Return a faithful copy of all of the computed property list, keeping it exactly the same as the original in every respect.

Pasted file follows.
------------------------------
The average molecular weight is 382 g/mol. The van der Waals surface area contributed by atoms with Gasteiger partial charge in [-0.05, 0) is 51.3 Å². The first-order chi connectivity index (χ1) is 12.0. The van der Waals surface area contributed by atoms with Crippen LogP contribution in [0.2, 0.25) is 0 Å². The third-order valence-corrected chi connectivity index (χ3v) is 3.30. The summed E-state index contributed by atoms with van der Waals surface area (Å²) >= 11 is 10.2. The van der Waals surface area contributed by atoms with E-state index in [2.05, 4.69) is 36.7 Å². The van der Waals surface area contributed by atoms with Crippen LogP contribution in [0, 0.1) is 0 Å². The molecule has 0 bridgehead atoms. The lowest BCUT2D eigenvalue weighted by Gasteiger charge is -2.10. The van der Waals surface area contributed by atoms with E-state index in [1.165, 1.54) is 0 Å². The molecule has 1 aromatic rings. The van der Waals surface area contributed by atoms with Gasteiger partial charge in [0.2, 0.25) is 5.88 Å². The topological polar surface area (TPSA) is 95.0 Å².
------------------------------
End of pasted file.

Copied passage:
The average molecular weight is 382 g/mol. The van der Waals surface area contributed by atoms with Gasteiger partial charge in [-0.05, 0) is 51.3 Å². The first-order chi connectivity index (χ1) is 12.0. The van der Waals surface area contributed by atoms with Crippen LogP contribution in [0.2, 0.25) is 0 Å². The third-order valence-corrected chi connectivity index (χ3v) is 3.30. The summed E-state index contributed by atoms with van der Waals surface area (Å²) >= 11 is 10.2. The van der Waals surface area contributed by atoms with E-state index in [2.05, 4.69) is 36.7 Å². The van der Waals surface area contributed by atoms with Crippen LogP contribution in [0, 0.1) is 0 Å². The molecule has 0 bridgehead atoms. The lowest BCUT2D eigenvalue weighted by Gasteiger charge is -2.10. The van der Waals surface area contributed by atoms with E-state index in [1.165, 1.54) is 0 Å². The molecule has 1 aromatic rings. The van der Waals surface area contributed by atoms with Gasteiger partial charge in [0.2, 0.25) is 5.88 Å². The topological polar surface area (TPSA) is 95.0 Å².